Halloween Poisoning Prevention
- Children are more than twice as likely to be hit and killed by a car on Halloween than on any other day of the year.
- Decorate costumes with reflective tape or stickers.
- Carry glow sticks or flashlights.
- Ensure adult supervision.
- Encourage use of face paint instead of masks that obstruct the child’s vision.
- Prevent falls by making sure costumes fit properly.
- Remind children not to chew on glow sticks. They contain an oily liquid (dibutyl phthalate). It’s a mild irritant. If it gets on the skin or in the mouth, rinse it off immediately. Call poison control if anything more than mild skin or mouth irritation develops.
- Broken glow or light stick splashed in the eye?
- It's important that you irrigate (rinse) the exposed eyes immediately. Every second matters. A delay could result in loss of sight. Remove contact lenses. Use lots of room temperature water and irrigate for at least 15 to 20 minutes. More instructions…
- Test makeup on a small area of skin (the arm) to check for sensitivity before applying it to the face. Avoid applying it around the eyes. Remove makeup before bedtime.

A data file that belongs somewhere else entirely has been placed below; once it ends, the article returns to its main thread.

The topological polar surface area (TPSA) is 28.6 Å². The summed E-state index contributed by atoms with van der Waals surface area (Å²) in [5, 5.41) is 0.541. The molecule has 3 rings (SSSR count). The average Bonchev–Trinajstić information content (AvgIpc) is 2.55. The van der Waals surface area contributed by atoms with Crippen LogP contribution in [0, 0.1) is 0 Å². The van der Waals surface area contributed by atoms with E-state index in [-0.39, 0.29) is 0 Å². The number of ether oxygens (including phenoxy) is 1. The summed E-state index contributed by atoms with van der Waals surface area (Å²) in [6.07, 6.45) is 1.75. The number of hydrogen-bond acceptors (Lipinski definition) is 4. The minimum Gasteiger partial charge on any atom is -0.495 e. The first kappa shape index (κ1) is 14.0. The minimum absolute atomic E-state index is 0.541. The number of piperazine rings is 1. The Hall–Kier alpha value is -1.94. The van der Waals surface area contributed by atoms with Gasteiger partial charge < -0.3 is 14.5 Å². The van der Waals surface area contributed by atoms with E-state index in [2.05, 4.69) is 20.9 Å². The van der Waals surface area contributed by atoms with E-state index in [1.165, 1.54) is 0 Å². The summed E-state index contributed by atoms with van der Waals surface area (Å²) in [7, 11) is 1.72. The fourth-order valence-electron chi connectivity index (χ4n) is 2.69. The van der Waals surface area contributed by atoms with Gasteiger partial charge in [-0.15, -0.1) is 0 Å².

- Only eat treats your child receives in their original, unopened wrappers. Discard homemade treats made by strangers.
- Inspect treats for choking hazards and tampering before eating them.
- Use dry ice safely. Wear gloves to prevent frostbite when handling dry ice. Don’t place dry ice directly in a drink. It can burn the throat and mouth if consumed. Store it in an insulated container, not the freezer. Don’t store dry ice in an unventilated room. Don’t close your car windows when transporting dry ice. Dry ice is frozen carbon dioxide which can replace the oxygen you need to breathe in. Keep the area ventilated.
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